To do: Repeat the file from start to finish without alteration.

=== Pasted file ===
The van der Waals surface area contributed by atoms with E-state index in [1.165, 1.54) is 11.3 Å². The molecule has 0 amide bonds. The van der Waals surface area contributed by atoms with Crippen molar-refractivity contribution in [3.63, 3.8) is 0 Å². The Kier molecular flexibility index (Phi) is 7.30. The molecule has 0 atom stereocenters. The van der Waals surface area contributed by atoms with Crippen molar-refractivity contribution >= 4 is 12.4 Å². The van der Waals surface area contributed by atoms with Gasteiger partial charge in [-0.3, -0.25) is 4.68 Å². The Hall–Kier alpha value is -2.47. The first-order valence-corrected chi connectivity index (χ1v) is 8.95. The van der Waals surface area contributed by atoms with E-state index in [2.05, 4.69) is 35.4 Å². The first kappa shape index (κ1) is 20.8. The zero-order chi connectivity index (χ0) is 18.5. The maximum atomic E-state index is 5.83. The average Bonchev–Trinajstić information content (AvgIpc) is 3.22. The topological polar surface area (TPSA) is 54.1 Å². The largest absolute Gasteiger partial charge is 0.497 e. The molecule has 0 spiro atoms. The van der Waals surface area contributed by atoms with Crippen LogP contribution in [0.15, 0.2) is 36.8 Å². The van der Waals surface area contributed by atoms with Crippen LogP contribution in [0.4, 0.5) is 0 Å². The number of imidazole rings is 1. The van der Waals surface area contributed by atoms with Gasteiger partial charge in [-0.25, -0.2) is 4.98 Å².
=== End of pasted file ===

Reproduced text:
The van der Waals surface area contributed by atoms with E-state index in [1.165, 1.54) is 11.3 Å². The molecule has 0 amide bonds. The van der Waals surface area contributed by atoms with Crippen molar-refractivity contribution in [3.63, 3.8) is 0 Å². The Kier molecular flexibility index (Phi) is 7.30. The molecule has 0 atom stereocenters. The van der Waals surface area contributed by atoms with Crippen molar-refractivity contribution >= 4 is 12.4 Å². The van der Waals surface area contributed by atoms with Gasteiger partial charge in [-0.3, -0.25) is 4.68 Å². The Hall–Kier alpha value is -2.47. The first-order valence-corrected chi connectivity index (χ1v) is 8.95. The van der Waals surface area contributed by atoms with E-state index in [2.05, 4.69) is 35.4 Å². The first kappa shape index (κ1) is 20.8. The zero-order chi connectivity index (χ0) is 18.5. The maximum atomic E-state index is 5.83. The average Bonchev–Trinajstić information content (AvgIpc) is 3.22. The topological polar surface area (TPSA) is 54.1 Å². The largest absolute Gasteiger partial charge is 0.497 e. The molecule has 0 spiro atoms. The van der Waals surface area contributed by atoms with Crippen LogP contribution in [0.15, 0.2) is 36.8 Å². The van der Waals surface area contributed by atoms with Crippen LogP contribution in [0.4, 0.5) is 0 Å². The number of imidazole rings is 1. The van der Waals surface area contributed by atoms with Gasteiger partial charge in [-0.25, -0.2) is 4.98 Å².